carole brown resized
-by Dr. Carole Brown, PhD

“U.S. Marines have a code of honor: no one gets left behind—not even the fallen on the battlefield. They are bound together in brotherhood. Their commitment to this code enables Marines to act with courage and valor. Similarly, as baptized Catholics we form a bond as God’s family and pledge to accompany any child of God through conversion. In a culture hostile to the faith, we must exercise Marine-strength courage to remain vigilant for those who fall away.

How well are we keeping that pledge? Admittedly, too many baptized and confirmed Catholics fall away from the faith without taking hold of the treasure of our faith and its promise of eternal life. They are dying on the battlefield, spiritually speaking. Statistics in this regard are nothing short of alarming, with Catholics experiencing the greatest net loss due to changes in affiliation.[1] An estimated 70% of young Catholics no longer practice their faith by the time they reach adulthood.[2] Do we strategically think about the way in which our “baptismal training” equips people to survive spiritually in a toxic secular culture? Are we praying vigilantly for their return and going in search of them?

One of the reasons that many of our baptized people do not survive with their faith intact is that “basic training” for becoming a disciple—personal conversion to Jesus Christ, personal relationship with him—is a neglected dimension of Catholic formation. Children baptized in infancy come to the parish for catechesis, and we work hard to communicate the content of the faith; but we often fail to put them in touch with—in intimacy with—the person of Jesus Christ, which Pope St John Paul II said is the “definitive aim of catechesis.”[3] In our concern to communicate Christian doctrine effectively, we sometimes overlook the fact that baptized people may not yet know Jesus Christ enough to care about what he taught.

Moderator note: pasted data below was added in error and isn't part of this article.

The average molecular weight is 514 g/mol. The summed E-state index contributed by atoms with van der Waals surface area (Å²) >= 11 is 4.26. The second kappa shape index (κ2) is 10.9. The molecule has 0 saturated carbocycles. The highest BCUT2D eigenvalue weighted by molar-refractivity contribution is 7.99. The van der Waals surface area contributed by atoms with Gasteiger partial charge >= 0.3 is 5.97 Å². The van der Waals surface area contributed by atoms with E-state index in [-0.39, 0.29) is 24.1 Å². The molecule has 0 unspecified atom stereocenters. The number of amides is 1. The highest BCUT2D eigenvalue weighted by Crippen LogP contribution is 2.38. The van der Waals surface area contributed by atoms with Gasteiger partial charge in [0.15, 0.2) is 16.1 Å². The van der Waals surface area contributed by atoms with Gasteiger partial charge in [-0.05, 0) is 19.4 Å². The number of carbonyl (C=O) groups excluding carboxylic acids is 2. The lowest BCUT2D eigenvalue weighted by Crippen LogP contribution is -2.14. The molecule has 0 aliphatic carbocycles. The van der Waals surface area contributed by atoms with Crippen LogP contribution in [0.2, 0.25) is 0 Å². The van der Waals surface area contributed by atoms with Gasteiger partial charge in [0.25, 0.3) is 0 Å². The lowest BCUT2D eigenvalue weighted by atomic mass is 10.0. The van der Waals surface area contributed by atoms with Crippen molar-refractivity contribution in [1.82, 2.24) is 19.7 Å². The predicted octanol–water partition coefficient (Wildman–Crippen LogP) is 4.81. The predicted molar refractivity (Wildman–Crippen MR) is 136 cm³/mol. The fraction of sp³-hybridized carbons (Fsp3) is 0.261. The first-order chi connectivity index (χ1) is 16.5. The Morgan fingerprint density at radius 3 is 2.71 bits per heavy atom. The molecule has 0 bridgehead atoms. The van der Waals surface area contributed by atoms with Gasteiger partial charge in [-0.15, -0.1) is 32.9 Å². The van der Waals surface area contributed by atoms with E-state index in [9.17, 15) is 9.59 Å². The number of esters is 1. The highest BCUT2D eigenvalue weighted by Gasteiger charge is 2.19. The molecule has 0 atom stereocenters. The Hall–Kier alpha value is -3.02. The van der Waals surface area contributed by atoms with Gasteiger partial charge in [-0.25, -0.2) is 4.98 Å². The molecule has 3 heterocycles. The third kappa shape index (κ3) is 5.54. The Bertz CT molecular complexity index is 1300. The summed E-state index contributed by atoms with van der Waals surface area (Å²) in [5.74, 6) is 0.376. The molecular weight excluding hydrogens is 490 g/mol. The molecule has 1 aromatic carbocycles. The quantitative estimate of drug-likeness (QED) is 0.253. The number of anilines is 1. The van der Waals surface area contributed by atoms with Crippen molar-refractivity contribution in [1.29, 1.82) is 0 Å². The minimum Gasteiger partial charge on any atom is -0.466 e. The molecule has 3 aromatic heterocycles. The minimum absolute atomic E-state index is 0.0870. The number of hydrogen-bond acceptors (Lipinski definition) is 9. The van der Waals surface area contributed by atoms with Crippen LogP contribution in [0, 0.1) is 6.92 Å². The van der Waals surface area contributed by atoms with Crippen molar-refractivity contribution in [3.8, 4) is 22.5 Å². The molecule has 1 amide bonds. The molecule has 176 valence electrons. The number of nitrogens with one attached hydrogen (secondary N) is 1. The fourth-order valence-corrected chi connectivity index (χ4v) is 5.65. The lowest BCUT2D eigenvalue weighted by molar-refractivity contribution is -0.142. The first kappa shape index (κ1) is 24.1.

In this article, I will set forth a small offering of some principles and practices by which we can create conditions that favor personal conversion amidst the secular culture. This is less about developing new programs (though this can be helpful) than about applying these principles and practices in ministries that already exist. First, I will set forth a number of principles drawn from the teaching of recent popes, who are the architects of the New Evangelization. These will be followed by four kinds of practice.

Principles of Initial Evangelization
1. The Holy Spirit is the principle agent of evangelization. Foster devotion to him, and promote those means that help people not only to know about him but also to experience his power.

2. The Church exists to help people to find Jesus Christ. Pope St. John Paul II wrote, “The Church wishes to serve this single end: that each person may be able to find Christ, in order that Christ may walk with each person the path of life…”[4] That may seem obvious at first glance, and yet statistics have shown that only 60% of Catholics believe in a personal God.[5] In what ways is the energy of our parish directed to bringing people into contact with God in a personal way? Just because people come to Church does not mean that they have found Christ. Pope Francis has cautioned us about being a self-referential church. The goal is not just to get people in the Church but also to help them to encounter Jesus Christ.